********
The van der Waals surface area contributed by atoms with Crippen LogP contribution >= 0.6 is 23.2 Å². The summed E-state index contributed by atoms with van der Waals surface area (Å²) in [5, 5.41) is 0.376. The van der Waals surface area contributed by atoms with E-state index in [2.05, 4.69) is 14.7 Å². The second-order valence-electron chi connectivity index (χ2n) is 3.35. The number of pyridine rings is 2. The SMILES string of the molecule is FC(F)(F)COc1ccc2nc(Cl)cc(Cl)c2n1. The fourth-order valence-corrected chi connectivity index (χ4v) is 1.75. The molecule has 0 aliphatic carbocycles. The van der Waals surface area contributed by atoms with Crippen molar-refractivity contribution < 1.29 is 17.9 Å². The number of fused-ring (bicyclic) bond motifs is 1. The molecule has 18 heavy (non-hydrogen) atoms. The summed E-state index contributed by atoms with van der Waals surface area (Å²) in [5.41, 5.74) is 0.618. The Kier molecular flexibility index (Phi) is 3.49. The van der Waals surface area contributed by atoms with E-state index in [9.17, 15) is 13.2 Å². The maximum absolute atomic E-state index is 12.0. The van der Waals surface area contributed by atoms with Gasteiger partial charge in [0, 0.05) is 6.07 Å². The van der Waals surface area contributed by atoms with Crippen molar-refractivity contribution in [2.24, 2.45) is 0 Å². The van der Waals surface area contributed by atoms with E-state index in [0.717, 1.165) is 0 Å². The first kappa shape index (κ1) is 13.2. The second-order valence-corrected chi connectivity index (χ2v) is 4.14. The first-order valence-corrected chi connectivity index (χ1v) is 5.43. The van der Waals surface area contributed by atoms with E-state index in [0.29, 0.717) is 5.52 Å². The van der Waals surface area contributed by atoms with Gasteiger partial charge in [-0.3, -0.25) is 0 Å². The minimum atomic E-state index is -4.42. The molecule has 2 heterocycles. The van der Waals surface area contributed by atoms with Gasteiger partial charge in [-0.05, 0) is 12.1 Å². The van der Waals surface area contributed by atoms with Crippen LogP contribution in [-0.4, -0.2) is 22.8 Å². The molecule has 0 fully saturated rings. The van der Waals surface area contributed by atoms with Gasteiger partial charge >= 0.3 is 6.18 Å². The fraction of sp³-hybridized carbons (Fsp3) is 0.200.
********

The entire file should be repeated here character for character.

The van der Waals surface area contributed by atoms with Crippen LogP contribution >= 0.6 is 23.2 Å². The summed E-state index contributed by atoms with van der Waals surface area (Å²) in [5, 5.41) is 0.376. The van der Waals surface area contributed by atoms with E-state index in [2.05, 4.69) is 14.7 Å². The second-order valence-electron chi connectivity index (χ2n) is 3.35. The number of pyridine rings is 2. The SMILES string of the molecule is FC(F)(F)COc1ccc2nc(Cl)cc(Cl)c2n1. The fourth-order valence-corrected chi connectivity index (χ4v) is 1.75. The molecule has 0 aliphatic carbocycles. The van der Waals surface area contributed by atoms with Crippen molar-refractivity contribution < 1.29 is 17.9 Å². The number of fused-ring (bicyclic) bond motifs is 1. The molecule has 18 heavy (non-hydrogen) atoms. The summed E-state index contributed by atoms with van der Waals surface area (Å²) in [5.41, 5.74) is 0.618. The Kier molecular flexibility index (Phi) is 3.49. The van der Waals surface area contributed by atoms with E-state index in [9.17, 15) is 13.2 Å². The maximum absolute atomic E-state index is 12.0. The van der Waals surface area contributed by atoms with Gasteiger partial charge in [0, 0.05) is 6.07 Å². The van der Waals surface area contributed by atoms with Crippen molar-refractivity contribution in [2.24, 2.45) is 0 Å². The van der Waals surface area contributed by atoms with E-state index in [0.717, 1.165) is 0 Å². The first kappa shape index (κ1) is 13.2. The second-order valence-corrected chi connectivity index (χ2v) is 4.14. The first-order valence-corrected chi connectivity index (χ1v) is 5.43. The van der Waals surface area contributed by atoms with E-state index in [0.29, 0.717) is 5.52 Å². The van der Waals surface area contributed by atoms with Gasteiger partial charge in [-0.3, -0.25) is 0 Å². The minimum atomic E-state index is -4.42. The molecule has 2 heterocycles. The van der Waals surface area contributed by atoms with Gasteiger partial charge in [-0.05, 0) is 12.1 Å². The van der Waals surface area contributed by atoms with Crippen LogP contribution in [-0.4, -0.2) is 22.8 Å². The molecule has 0 fully saturated rings. The van der Waals surface area contributed by atoms with Gasteiger partial charge >= 0.3 is 6.18 Å². The fraction of sp³-hybridized carbons (Fsp3) is 0.200.